Let’s Get Some Shoes

“Give a girl the right pair of shoes and she can conquer the world.” Atta girl, Marilyn Monroe. My quest to find world-conquering shoes is very specific. This blog is for anyone with walking difficulty who is incessantly looking for a shoe they feel secure and comfortable in. It took a long time to figure out why some shoes were easier to walk in than others, but I finally cracked the code: zero lift shoes and shoes that snugly fit to the bottoms of my feet.

Like many people with multiple sclerosis, I have weak tibialis muscles, which makes flexing the ankle difficult (also called dorsiflexion). Ten years ago I suffered from very dramatic drop foot. It’s better now, but not completely resolved. (Drop foot is a disruption of the peroneal nerve which flexes the ankle.)  My toe flexors, which usually curl the toes and aid balance, are both weak and suffer from spasticity. My world-conquering shoes have to help me compensate for these things.

Zero lift shoes are designed so the ball of the foot and heel are level (horsey people, see note). This means the ankle lives at around 90 degrees. Shoes with a lift open this angle and necessitate more dorsiflexion during walking. A subgroup of zero lift shoes are called barefoot shoes. Devotees of this subgroup claim it is the best shoe for alignment, offers a more natural gait/heel strike, is better for balance, and reduces pain for runners. Mainstream examples of barefoot shoes are Vibram Five Fingers or Merrell’s barefoot line. They are specifically designed to balance weight across the foot. The toe box is usually big to allow ample toe wiggling. Plus they are very light weight. 

Any shoe that isn’t securely fastened to the foot relies on the flexor muscles in the foot to keep them on (i.e. flip flops). When those flexor muscles are weak, fatigue easily, or behave erratically (in the case of spasticity), the shoes are controlled more by the forces of motion than by the foot. At least two functions keep shoes on: heel cups (sometimes called heel slings) and straps or laces. 

The shoes I like best have zero or nearly-zero lift and can really be ratcheted onto my foot or have elastic that keep them in place. Laces and elastic make them easier to get on and off as my feet don’t exactly wiggle themselves into shoes very well. I’m using a loose definition of zero lift in the following list of my favorite shoes. This isn’t often listed as a feature outside of barefoot shoes. Here are my favorites:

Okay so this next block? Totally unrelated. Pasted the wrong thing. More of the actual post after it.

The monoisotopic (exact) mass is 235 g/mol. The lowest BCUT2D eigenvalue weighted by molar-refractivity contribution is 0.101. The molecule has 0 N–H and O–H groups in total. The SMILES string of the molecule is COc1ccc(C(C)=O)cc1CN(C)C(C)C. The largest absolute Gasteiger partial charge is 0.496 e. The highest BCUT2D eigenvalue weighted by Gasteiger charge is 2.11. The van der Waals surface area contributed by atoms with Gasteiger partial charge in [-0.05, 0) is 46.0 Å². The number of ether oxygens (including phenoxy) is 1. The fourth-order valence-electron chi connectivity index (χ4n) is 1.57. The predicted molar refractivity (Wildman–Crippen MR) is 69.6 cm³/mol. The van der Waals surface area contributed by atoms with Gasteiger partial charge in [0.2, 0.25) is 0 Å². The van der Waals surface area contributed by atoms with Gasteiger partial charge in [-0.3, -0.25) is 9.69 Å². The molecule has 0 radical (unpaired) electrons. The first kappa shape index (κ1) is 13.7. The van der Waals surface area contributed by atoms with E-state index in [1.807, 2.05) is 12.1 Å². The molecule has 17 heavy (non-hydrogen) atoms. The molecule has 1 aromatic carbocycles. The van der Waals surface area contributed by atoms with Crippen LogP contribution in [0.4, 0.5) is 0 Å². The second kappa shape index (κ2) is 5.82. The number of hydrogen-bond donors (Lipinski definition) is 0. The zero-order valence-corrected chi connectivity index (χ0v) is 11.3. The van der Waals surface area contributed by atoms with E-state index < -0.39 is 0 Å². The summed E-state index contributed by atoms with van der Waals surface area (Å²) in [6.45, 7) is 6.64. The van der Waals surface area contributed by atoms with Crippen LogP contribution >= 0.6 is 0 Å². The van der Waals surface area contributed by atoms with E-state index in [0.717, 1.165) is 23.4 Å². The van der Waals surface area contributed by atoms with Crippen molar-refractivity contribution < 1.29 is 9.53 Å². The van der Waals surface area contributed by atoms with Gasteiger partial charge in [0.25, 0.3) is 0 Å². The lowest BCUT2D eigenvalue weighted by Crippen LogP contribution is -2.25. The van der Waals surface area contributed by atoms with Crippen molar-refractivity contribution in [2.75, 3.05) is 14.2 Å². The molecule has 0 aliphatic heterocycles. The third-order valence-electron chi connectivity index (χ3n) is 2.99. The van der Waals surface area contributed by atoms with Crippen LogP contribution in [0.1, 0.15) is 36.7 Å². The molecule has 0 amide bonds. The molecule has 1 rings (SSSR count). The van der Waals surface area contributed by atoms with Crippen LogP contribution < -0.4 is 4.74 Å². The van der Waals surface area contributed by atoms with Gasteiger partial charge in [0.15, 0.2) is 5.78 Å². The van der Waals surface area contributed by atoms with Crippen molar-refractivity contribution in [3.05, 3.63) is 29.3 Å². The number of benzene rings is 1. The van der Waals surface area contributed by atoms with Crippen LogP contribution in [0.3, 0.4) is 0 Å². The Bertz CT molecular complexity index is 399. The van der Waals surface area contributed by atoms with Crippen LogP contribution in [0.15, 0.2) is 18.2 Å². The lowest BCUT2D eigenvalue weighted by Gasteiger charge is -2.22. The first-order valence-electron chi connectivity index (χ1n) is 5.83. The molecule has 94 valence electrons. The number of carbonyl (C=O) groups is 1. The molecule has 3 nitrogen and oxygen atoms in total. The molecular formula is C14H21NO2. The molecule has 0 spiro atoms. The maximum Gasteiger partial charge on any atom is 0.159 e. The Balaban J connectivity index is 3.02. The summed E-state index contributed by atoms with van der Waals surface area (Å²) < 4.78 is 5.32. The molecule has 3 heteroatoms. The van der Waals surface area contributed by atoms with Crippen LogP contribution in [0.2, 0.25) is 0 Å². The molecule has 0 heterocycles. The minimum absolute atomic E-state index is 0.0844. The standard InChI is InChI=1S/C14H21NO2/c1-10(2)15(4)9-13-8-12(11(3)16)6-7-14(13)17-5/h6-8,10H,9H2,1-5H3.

• Classic Converse Chuck Taylors – This one is my favorite right now and was a recent discovery. Almost the entire top of the shoe is laces so I can make them loose at the toe and tight over the top of my foot. They are remarkably lightweight.
  • Sperry Men’s Authentic Original Boat Shoe – Mine are mens because the width gives my toes extra room for their weirdness. The men’s style covers more of the top of the foot too. One leather lace goes behind the heel and crosses over the top of the foot creating a snug fit. I’ve had mine since circa 2007 and they’ve looked the same since about 2009.
  • Vans Slip Ons – These are my cutest shoes! I was surprised these were as easy to walk in as they are. I had to size up in order to get them on, but they stay really snug. (Plus, colors for any style!)
  • Merrell Move Glove cross training shoes – These check all the boxes, the annoying thing about the soles is they squeak. I drag my feet sometimes and they make an awful noise when I do. This model is discontinued, but there’s a current version.
  • Vans Sk8 ComfyCush – These are my new gym shoes because of the ankle support. They have exactly the same footprint as the slip ons. The tongue has elastic which keeps the foot secure to the sole (not a feature of the regular Sk8 Hi’s). I lace them tight when I need support and loosen them when I don’t. I find when they are tight, my ankle flexion weakens really fast, just from fighting the shoe.

I have other shoes, but these are my go-to’s for easier walking. If this helped you, send me a note or leave a comment. If it didn’t help, was there different information that would have? Any requests for the next blog?

Note for horsey people. A fact from my hunter equitation days: wearing shoes with lift, whether it is sneakers or stilettos, can respectively shorten the calf muscles which can impede that “sinking into your heels” feeling. 

For those of you who don’t know the title reference here, it’s one of the first viral videos I ever remember. It’s one of those tunes that sticks with you. Fairly raunchy, proceed with caution. “Shoes” by comedian Liam Kyle Sullivan.

Welcome to the club.

It’s a big year. This year I will have had multiple sclerosis for as long as I didn’t. I was diagnosed in 2004 and 17 years later, here we are. It all started with some numbness on the left side of my face that migrated to my left ear and down my neck. An MRI revealed my “textbook” relapsing-remitting multiple sclerosis with three brain lesions and seven spinal lesions. This diagnosis put the pieces together for some vision problems I had been having and a strange episode of back pain I had as a 15-year-old.